ST. PAUL — In recent weeks, Minnesota television viewers have been blitzed with ads urging them to tell U.S. Sen. Tina Smith to oppose “government rate setting” for payments to doctors and hospitals.
The group behind the ads, Doctor Patient Unity, spent more than $28 million to air them in states where senators are running for re-election next year, including $2 million targeting Smith, the New York Times reported last week.
The sources of that money were a mystery. Doctor Patient Unity is a so-called “dark money” political action group that doesn’t list its members or disclose its donors.
But last Friday, the Times proclaimed “Mystery Solved.” It reported that two physician staffing companies, TeamHealth and Envision Healthcare, which generate large amounts of “surprise medical bills,” were the main funders for the ad campaign.
In an interview Thursday, Smith said the ads were intended to derail legislation that would bar doctors and hospitals from charging patients for “out-of-network” medical services, usually emergency care, that is not covered by insurance. Smith is a co-sponsor of legislation to roll back surprise medical bills. It has bipartisan support and President Donald Trump has called on Congress to protect patients from surprise medical bills.
Those are unexpected bills that patients receive often for emergency care that they assumed their insurance would cover. In many cases that surprise bill is for the difference between what a doctor charged and what insurance paid, and it’s often thousands of dollars.
“I don’t think patients should pay the price when, through no fault of their own, (they incur bills) that they had no idea about ahead of time,” Smith said.
The ads don’t mention surprise bills. Instead they warn that “government rate setting” that could harm patient care.
In one ad, a man who says he represents “big insurance” steps into a hospital waiting room and tells patients to leave because “we’re closing this hospital.” Asked why, he answers that “insurance companies teamed up with Congress” to set rates that will mean “doctor shortages and hospital closures.” It then asks viewers to call Smith and ask her to “protect patients.”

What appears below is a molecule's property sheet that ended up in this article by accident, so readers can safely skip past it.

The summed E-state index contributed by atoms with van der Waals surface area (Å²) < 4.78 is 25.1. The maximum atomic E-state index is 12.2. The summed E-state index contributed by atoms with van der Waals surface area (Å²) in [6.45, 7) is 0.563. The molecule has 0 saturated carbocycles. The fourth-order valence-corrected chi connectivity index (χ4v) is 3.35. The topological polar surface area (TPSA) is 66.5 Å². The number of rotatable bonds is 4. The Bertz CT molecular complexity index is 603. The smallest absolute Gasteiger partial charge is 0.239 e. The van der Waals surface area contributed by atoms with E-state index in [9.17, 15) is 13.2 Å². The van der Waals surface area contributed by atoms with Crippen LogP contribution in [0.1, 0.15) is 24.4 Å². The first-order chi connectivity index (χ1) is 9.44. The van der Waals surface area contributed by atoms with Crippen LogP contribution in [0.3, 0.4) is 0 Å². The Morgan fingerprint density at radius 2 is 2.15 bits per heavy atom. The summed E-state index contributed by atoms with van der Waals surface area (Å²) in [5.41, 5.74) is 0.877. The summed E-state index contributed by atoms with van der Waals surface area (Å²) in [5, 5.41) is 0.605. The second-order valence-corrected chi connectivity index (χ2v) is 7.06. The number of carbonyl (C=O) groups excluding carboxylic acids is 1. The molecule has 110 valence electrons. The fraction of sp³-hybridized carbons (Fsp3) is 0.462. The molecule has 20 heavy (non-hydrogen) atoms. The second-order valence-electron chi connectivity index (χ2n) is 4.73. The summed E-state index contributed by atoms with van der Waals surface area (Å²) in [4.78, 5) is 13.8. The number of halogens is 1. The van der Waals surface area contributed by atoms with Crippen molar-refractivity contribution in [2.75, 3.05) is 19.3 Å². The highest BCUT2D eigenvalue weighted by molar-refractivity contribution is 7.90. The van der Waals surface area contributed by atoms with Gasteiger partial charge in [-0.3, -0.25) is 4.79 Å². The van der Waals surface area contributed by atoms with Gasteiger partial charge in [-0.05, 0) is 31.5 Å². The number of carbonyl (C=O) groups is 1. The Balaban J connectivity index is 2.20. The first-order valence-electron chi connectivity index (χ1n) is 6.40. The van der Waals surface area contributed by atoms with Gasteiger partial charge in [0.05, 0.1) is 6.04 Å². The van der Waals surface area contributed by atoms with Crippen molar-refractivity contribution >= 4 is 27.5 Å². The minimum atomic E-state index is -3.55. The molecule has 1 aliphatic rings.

Smith: Many left confused
The ads “did not prompt significant reaction from people,” the Minnesota Democrat said. “We heard a lot about it at the State Fair. Mostly people were kind of confused about what was happening, what it was all about.”
To Smith, the ads were “flat-out misleading.” The bill she backs would stop surprise medical billing of patients and require health-care providers and insurance companies to use arbitration to resolve billing disputes. On its website, Doctor Patient Unity supports that approach.
Another bill in Congress, which Smith opposes, would set federal rates to settle billing disputes.
In a statement to the Times, Doctor Patient Unity spokesman Greg Blair said, “We oppose insurance-industry-backed proposals for government rate-setting that will lead to doctor shortages, hospital closures and loss of access to medical care, particularly in rural and underserved communities.”
Smith thinks the group targeted her because they oppose any limits on their billing practices.
“The ads were designed to intimidate me, and I’m not going to be intimidated,” she said.
How it’s done in Minnesota
The ads may have fallen flat in Minnesota because surprise bills are a smaller problem here than in other states.
A report from the nonpartisan Kaiser Family Foundation in June found that roughly one in every six Americans taken to an emergency room or checked into a hospital receives a surprise bill following treatment. But in Minnesota only 2% to 3% of patients receive such bills.
That may be in part because the 2017 Legislature passed a law limiting how much a patient can be billed for services that are not covered by insurance.